Pastoral Psychology

, Volume 50, Issue 3, pp 147–152

A Positive Relationship Between Religious Faith and Forgiveness: Faith in the Absence of Data?

Authors

  • Lisa M. Edwards
    • Department of Psychology and Research in EducationUniversity of Kansas
  • Regina H. Lapp-Rincker
    • Department of Psychology and Research in EducationUniversity of Kansas
  • Jeana L. Magyar-Moe
    • Department of Psychology and Research in EducationUniversity of Kansas
  • Jason D. Rehfeldt
    • Department of Psychology and Research in EducationUniversity of Kansas
  • Jamie A. Ryder
    • Department of Psychology and Research in EducationUniversity of Kansas
  • Jill C. Brown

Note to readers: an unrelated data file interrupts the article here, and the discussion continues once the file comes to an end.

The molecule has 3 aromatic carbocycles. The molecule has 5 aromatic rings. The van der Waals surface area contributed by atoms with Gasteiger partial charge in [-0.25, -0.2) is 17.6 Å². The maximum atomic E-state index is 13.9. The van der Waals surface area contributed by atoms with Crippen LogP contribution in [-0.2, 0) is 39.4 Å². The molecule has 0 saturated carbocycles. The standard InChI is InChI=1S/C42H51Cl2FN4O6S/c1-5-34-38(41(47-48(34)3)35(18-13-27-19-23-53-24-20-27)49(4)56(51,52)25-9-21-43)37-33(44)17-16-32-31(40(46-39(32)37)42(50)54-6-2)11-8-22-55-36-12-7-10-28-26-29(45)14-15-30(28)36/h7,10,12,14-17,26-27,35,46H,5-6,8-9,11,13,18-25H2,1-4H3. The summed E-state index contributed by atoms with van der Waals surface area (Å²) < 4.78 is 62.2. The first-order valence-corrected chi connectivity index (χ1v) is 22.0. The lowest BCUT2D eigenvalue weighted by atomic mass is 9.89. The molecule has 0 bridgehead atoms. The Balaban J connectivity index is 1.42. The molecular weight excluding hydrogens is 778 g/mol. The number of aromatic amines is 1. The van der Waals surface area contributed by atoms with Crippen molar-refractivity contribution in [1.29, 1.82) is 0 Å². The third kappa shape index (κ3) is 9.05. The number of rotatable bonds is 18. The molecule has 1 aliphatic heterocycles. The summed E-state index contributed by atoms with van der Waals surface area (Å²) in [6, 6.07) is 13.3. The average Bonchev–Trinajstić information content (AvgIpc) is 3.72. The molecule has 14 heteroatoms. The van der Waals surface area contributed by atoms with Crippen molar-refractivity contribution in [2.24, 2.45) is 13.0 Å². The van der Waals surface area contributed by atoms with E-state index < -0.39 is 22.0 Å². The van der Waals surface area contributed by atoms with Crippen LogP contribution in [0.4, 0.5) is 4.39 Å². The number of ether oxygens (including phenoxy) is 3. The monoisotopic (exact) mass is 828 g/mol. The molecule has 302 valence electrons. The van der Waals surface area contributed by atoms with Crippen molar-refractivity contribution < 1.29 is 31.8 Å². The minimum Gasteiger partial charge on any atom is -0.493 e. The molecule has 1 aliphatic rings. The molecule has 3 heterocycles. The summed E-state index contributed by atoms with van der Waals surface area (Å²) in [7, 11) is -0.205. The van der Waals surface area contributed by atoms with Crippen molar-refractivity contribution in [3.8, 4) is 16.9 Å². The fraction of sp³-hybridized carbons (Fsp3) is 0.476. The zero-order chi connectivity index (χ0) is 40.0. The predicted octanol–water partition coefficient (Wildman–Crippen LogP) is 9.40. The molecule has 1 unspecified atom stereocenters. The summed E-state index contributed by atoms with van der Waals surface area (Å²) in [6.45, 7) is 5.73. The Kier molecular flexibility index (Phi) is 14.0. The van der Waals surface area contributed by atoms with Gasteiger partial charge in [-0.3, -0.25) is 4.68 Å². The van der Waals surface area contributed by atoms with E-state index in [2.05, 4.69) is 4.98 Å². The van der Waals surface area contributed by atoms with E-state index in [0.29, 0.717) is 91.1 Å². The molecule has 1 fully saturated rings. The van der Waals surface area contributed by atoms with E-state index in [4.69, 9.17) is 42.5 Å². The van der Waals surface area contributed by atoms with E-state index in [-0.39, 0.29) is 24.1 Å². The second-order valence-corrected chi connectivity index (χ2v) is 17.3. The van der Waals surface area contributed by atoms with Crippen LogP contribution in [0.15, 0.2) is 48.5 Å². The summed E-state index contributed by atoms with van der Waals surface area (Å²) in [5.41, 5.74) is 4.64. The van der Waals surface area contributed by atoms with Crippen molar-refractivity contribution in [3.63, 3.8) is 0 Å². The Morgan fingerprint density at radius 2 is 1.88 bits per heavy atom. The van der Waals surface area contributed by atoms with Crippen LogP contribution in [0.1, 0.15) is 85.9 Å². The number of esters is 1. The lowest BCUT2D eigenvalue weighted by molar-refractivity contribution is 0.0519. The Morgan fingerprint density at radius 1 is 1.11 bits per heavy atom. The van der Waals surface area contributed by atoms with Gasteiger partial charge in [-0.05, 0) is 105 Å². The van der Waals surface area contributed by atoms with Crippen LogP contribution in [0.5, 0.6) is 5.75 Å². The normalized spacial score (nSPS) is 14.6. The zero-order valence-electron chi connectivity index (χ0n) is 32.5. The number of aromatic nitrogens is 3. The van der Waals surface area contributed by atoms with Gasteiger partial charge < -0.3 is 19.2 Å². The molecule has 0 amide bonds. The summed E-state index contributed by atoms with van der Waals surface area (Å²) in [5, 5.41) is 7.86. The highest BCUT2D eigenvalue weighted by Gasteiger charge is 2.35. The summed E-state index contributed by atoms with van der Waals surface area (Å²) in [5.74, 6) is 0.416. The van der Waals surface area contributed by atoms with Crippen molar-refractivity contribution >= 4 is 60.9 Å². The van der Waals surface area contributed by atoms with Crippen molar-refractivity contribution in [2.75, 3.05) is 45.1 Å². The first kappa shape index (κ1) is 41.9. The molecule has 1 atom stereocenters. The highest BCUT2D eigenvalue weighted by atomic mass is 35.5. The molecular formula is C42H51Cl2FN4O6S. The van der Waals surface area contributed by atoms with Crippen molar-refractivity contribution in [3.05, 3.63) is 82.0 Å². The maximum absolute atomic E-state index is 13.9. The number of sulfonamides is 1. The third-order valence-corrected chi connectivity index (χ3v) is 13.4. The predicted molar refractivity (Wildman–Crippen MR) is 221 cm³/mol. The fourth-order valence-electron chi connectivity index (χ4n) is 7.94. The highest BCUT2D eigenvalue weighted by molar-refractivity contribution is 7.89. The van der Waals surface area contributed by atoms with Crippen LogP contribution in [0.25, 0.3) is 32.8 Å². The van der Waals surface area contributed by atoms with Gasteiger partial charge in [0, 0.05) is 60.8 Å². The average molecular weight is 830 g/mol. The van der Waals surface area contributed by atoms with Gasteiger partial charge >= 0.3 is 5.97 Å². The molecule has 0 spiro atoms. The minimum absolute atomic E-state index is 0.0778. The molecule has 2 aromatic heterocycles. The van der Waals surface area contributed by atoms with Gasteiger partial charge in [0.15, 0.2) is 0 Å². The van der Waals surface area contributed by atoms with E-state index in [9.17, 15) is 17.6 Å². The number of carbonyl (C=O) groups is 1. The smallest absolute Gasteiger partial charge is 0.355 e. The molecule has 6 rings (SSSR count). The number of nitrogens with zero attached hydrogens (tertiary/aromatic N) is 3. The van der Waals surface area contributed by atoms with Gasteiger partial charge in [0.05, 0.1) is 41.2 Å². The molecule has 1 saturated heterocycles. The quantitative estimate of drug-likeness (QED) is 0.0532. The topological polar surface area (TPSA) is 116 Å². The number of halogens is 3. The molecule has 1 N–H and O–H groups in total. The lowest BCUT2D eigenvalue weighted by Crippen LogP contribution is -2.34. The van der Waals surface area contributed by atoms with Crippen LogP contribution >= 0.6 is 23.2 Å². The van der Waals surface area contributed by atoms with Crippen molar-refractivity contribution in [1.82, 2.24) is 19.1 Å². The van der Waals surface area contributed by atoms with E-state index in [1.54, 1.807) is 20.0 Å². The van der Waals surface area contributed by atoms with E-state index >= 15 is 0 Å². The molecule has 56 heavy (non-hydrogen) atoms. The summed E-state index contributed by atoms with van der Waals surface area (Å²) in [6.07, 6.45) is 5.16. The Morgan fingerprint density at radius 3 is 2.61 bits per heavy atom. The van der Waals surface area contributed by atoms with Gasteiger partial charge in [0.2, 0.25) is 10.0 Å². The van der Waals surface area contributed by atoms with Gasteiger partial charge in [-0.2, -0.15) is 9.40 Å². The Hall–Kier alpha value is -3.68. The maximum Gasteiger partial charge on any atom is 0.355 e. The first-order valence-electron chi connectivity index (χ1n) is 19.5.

• Department of Psychology and Research in EducationUniversity of Kansas
  • Shane J. Lopez
    • Department of Psychology and Research in EducationUniversity of Kansas
Article

DOI: 10.1023/A:1012940402668

Cite this article as:
Edwards, L.M., Lapp-Rincker, R.H., Magyar-Moe, J.L. et al. Pastoral Psychology (2002) 50: 147. doi:10.1023/A:1012940402668

Abstract

Religious faith and beliefs appear to play an important role in the lives of many individuals and are the topic of much research. The present study investigated the relationship between religious faith and forgiveness in a sample (n = 196) of college students. Students were asked to complete the Heartland Forgiveness Scale and the Santa Clara Strength of Religious Faith Questionnaire. Analyses of scores on both measures revealed a positive, significant correlation between these constructs, suggesting that there is a meaningful relationship between religious faith and the tendency to forgive. Implications and directions for further research are discussed.

religious faithforgivenesspositive constructs
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Copyright information

© Human Sciences Press, Inc. 2002